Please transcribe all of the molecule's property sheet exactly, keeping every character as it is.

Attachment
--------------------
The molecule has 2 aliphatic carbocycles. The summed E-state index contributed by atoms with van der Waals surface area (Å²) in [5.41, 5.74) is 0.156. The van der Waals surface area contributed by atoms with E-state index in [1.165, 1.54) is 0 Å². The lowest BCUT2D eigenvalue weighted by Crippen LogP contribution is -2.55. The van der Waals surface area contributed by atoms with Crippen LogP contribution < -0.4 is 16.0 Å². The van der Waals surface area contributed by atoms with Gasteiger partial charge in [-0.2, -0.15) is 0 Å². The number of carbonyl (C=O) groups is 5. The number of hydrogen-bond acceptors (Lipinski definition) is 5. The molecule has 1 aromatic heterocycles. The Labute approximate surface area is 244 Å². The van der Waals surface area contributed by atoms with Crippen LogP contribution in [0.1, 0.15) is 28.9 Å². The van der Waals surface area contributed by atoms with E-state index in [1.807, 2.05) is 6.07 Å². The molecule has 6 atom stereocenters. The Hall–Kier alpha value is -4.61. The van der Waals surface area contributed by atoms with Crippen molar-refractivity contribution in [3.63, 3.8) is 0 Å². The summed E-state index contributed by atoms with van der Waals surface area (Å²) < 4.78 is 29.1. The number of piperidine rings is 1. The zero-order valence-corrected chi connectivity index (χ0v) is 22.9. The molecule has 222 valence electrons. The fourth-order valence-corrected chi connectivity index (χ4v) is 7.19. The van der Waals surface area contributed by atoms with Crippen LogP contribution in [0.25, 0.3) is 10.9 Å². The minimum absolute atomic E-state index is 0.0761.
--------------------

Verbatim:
The molecule has 2 aliphatic carbocycles. The summed E-state index contributed by atoms with van der Waals surface area (Å²) in [5.41, 5.74) is 0.156. The van der Waals surface area contributed by atoms with E-state index in [1.165, 1.54) is 0 Å². The lowest BCUT2D eigenvalue weighted by Crippen LogP contribution is -2.55. The van der Waals surface area contributed by atoms with Crippen LogP contribution < -0.4 is 16.0 Å². The van der Waals surface area contributed by atoms with Gasteiger partial charge in [-0.2, -0.15) is 0 Å². The number of carbonyl (C=O) groups is 5. The number of hydrogen-bond acceptors (Lipinski definition) is 5. The molecule has 1 aromatic heterocycles. The Labute approximate surface area is 244 Å². The van der Waals surface area contributed by atoms with Crippen LogP contribution in [0.1, 0.15) is 28.9 Å². The van der Waals surface area contributed by atoms with E-state index in [1.807, 2.05) is 6.07 Å². The molecule has 6 atom stereocenters. The Hall–Kier alpha value is -4.61. The van der Waals surface area contributed by atoms with Crippen molar-refractivity contribution in [3.63, 3.8) is 0 Å². The summed E-state index contributed by atoms with van der Waals surface area (Å²) < 4.78 is 29.1. The number of piperidine rings is 1. The zero-order valence-corrected chi connectivity index (χ0v) is 22.9. The molecule has 222 valence electrons. The fourth-order valence-corrected chi connectivity index (χ4v) is 7.19. The van der Waals surface area contributed by atoms with Crippen LogP contribution in [0.25, 0.3) is 10.9 Å². The minimum absolute atomic E-state index is 0.0761.